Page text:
The Shifting Dynamics of Religious Violence in Nigeria’s North


Suicide car bombers attacked three churches in northern Nigeria over the weekend, killing at least 16 people and wounding dozens more.
The attacks, for which Boko Haram has claimed responsibility, sparked reprisal killings, while also focusing international attention on the religious tensions in the West African country split between a Muslim-majority north and a Christian-majority south.
Zachary Warner, a research analyst in Africana Studies at Bowdoin College, told Trend Lines that it is important to understand these attacks as part of a broader battle for control of the public space, which includes social practices, morality and governance, in northern Nigeria and the country’s “Middle Belt.”
Warner called this “a fight over the very organizing principles of Nigerian democracy: Who should define them? Who is a legitimate voice in the discussion? And whom should the system serve?”
He added that Boko Haram’s killing of civilians to assert its own view on these questions is nothing new. Pointing to the “repeated iterations of conflict” dating back to at least the early 19th century, however, he noted that “much of this has been infighting within the sizable Muslim community, with various factions claiming a particularly Islamic legitimacy.”
But these dynamics are changing, Warner said. As growing Islamic consciousness is met with growing insecurity among Christians, there are new attempts to diminish Muslim control in northern Nigeria.
“The two are ironically similar projects,” he said, explaining that both are about “constant spiritual renewal through new social practices and exegesis of respective holy texts, translating into a need to ‘win’ Nigeria for God or Allah.”
Turning to Boko Haram, Warner explained that the insurgency is very complex and not as well-defined a threat as it is often portrayed in the American media.
“Boko Haram . . . has come to mean a range of actions causing instability and violence in the north and Middle Belt,” he said, explaining that street violence as well as international terrorist networks linked to al-Shabab and al-Qaida fall “under the same aegis of generalized insecurity that we call Boko Haram.”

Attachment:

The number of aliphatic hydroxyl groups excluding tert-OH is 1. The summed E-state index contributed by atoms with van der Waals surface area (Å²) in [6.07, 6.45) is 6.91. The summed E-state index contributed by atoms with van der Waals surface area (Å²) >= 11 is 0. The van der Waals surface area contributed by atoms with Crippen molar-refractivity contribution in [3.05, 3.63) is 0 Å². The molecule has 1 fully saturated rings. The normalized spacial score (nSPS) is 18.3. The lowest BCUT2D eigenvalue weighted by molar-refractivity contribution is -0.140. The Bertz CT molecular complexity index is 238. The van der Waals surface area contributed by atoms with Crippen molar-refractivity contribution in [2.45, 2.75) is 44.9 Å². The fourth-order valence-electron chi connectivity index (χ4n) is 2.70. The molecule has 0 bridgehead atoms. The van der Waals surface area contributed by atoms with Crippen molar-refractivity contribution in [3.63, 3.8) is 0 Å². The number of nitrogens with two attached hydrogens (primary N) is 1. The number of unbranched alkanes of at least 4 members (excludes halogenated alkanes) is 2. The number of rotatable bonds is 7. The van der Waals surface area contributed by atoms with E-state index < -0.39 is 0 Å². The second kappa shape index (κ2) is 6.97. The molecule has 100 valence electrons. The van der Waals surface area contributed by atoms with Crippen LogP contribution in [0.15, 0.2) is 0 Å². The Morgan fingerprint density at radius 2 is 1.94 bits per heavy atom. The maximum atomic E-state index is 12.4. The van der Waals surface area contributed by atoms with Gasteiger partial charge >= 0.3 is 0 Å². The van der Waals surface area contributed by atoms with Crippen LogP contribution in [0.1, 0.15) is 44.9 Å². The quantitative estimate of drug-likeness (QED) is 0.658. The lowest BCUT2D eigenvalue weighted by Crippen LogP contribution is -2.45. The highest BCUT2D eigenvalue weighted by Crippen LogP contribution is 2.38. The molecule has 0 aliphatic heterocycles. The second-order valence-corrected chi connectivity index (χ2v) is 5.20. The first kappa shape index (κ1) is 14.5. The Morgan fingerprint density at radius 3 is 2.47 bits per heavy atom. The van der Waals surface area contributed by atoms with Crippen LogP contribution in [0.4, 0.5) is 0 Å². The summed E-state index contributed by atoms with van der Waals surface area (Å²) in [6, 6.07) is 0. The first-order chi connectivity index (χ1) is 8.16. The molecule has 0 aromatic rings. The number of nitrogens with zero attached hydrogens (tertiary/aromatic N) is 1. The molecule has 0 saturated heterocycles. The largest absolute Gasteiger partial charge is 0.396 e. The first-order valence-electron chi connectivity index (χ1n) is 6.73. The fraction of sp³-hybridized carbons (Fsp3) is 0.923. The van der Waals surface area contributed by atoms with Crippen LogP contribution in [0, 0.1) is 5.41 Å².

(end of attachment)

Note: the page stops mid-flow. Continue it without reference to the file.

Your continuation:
Warner said his sense is that support for Boko Haram is not widespread.
“Many resent the government, but they also don’t want to go about their daily lives wondering if any of their [relatives] will get killed in a suicide bombing. Elite politics is widely condemned, but Boko Haram is not seen as a viable alternative,” he said. “With no political option to throw their support behind, people tend instead to turn inward and seek refuge through increasingly new and dynamic forms of spirituality, which is one of the reasons why there has been such rapid change within both charismatic Christianity and reformist Islam over the past half-century in Nigeria.”
Warner said it is important to note that the conflicts in Nigeria are not just about religious tensions, but in fact concern a wide range of clashing identities, including ethnic, religious and regional differences.
“Because of this diversity, we have to be very careful to not essentialize this fight into a ‘clash of civilizations’ type of irreconcilable religious war,” he said.
The Nigerian government, he added, is doing little to address these tensions. So even if Boko Haram is eliminated, he said, the violence in Nigeria will continue.
“Mention is made of the need for peace, and elites call on religious leaders to preach peace, but the same problems — political exclusion, economic stagnation, perceived religious illegitimacy, corruption — go unaddressed,” he told Trend Lines. “The strongest steps toward peace are the federal government instituting a state of emergency in certain states, but these steps go in the entirely wrong direction.”
Instituting a state of emergency only militarizes what is “essentially a localized social conflict,” Warner said, and it increases state intrusion in the lives of the northerners, even when “the very problem is said to be such intrusion.”
Calling the conflict in Nigeria a “perversely violent” debate over “the very fabric of the nation,” Warner said outside actors, including the United States, are constrained by the fact that they “are generally agreed to have little role in the discussion.”
“Perhaps there’s room for us to help with economic development programs to alleviate the broader processes of exclusion in the north,” he said, “but consistent failure of the Bretton Woods institutions to deliver on poverty reduction and macroeconomic stability leave me skeptical as to such prospects, and of the scope for our involvement more generally.”


Please enter your comment!
Please enter your name here